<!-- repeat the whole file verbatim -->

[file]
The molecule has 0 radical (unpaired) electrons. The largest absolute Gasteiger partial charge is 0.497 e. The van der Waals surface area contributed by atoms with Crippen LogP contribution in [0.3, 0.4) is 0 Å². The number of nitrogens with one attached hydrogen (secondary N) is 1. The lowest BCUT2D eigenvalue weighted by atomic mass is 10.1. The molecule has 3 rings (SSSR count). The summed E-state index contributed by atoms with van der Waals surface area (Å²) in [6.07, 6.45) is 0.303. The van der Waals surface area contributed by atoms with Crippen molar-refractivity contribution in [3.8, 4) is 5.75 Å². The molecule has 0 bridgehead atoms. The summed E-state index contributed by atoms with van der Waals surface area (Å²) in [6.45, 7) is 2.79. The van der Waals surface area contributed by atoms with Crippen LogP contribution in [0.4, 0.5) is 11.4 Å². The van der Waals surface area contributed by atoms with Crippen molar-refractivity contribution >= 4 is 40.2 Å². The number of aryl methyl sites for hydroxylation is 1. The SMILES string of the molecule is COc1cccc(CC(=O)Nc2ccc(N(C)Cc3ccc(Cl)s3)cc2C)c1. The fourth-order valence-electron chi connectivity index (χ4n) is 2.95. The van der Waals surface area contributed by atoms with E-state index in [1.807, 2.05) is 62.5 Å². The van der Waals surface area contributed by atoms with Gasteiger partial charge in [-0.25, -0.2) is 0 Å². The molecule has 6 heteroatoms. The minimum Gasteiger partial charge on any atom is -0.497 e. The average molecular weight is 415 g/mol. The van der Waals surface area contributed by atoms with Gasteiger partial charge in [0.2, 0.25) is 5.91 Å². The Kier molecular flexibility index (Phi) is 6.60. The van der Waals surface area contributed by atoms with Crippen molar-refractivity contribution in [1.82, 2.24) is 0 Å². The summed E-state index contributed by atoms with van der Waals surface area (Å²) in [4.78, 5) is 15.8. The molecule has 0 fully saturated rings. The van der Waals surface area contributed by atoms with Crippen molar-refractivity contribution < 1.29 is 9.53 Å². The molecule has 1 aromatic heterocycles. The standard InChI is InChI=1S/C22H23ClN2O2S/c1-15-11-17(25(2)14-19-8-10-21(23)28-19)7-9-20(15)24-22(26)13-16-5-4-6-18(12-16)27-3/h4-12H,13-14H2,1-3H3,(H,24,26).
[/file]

The molecule has 0 radical (unpaired) electrons. The largest absolute Gasteiger partial charge is 0.497 e. The van der Waals surface area contributed by atoms with Crippen LogP contribution in [0.3, 0.4) is 0 Å². The number of nitrogens with one attached hydrogen (secondary N) is 1. The lowest BCUT2D eigenvalue weighted by atomic mass is 10.1. The molecule has 3 rings (SSSR count). The summed E-state index contributed by atoms with van der Waals surface area (Å²) in [6.07, 6.45) is 0.303. The van der Waals surface area contributed by atoms with Crippen molar-refractivity contribution in [3.8, 4) is 5.75 Å². The molecule has 0 bridgehead atoms. The summed E-state index contributed by atoms with van der Waals surface area (Å²) in [6.45, 7) is 2.79. The van der Waals surface area contributed by atoms with Crippen LogP contribution in [0.4, 0.5) is 11.4 Å². The van der Waals surface area contributed by atoms with Crippen molar-refractivity contribution >= 4 is 40.2 Å². The number of aryl methyl sites for hydroxylation is 1. The SMILES string of the molecule is COc1cccc(CC(=O)Nc2ccc(N(C)Cc3ccc(Cl)s3)cc2C)c1. The fourth-order valence-electron chi connectivity index (χ4n) is 2.95. The van der Waals surface area contributed by atoms with E-state index in [1.807, 2.05) is 62.5 Å². The van der Waals surface area contributed by atoms with Gasteiger partial charge in [-0.25, -0.2) is 0 Å². The molecule has 6 heteroatoms. The minimum Gasteiger partial charge on any atom is -0.497 e. The average molecular weight is 415 g/mol. The van der Waals surface area contributed by atoms with Gasteiger partial charge in [0.2, 0.25) is 5.91 Å². The Kier molecular flexibility index (Phi) is 6.60. The van der Waals surface area contributed by atoms with Crippen molar-refractivity contribution in [1.82, 2.24) is 0 Å². The summed E-state index contributed by atoms with van der Waals surface area (Å²) in [4.78, 5) is 15.8. The molecule has 0 fully saturated rings. The van der Waals surface area contributed by atoms with Crippen molar-refractivity contribution < 1.29 is 9.53 Å². The molecule has 1 aromatic heterocycles. The standard InChI is InChI=1S/C22H23ClN2O2S/c1-15-11-17(25(2)14-19-8-10-21(23)28-19)7-9-20(15)24-22(26)13-16-5-4-6-18(12-16)27-3/h4-12H,13-14H2,1-3H3,(H,24,26).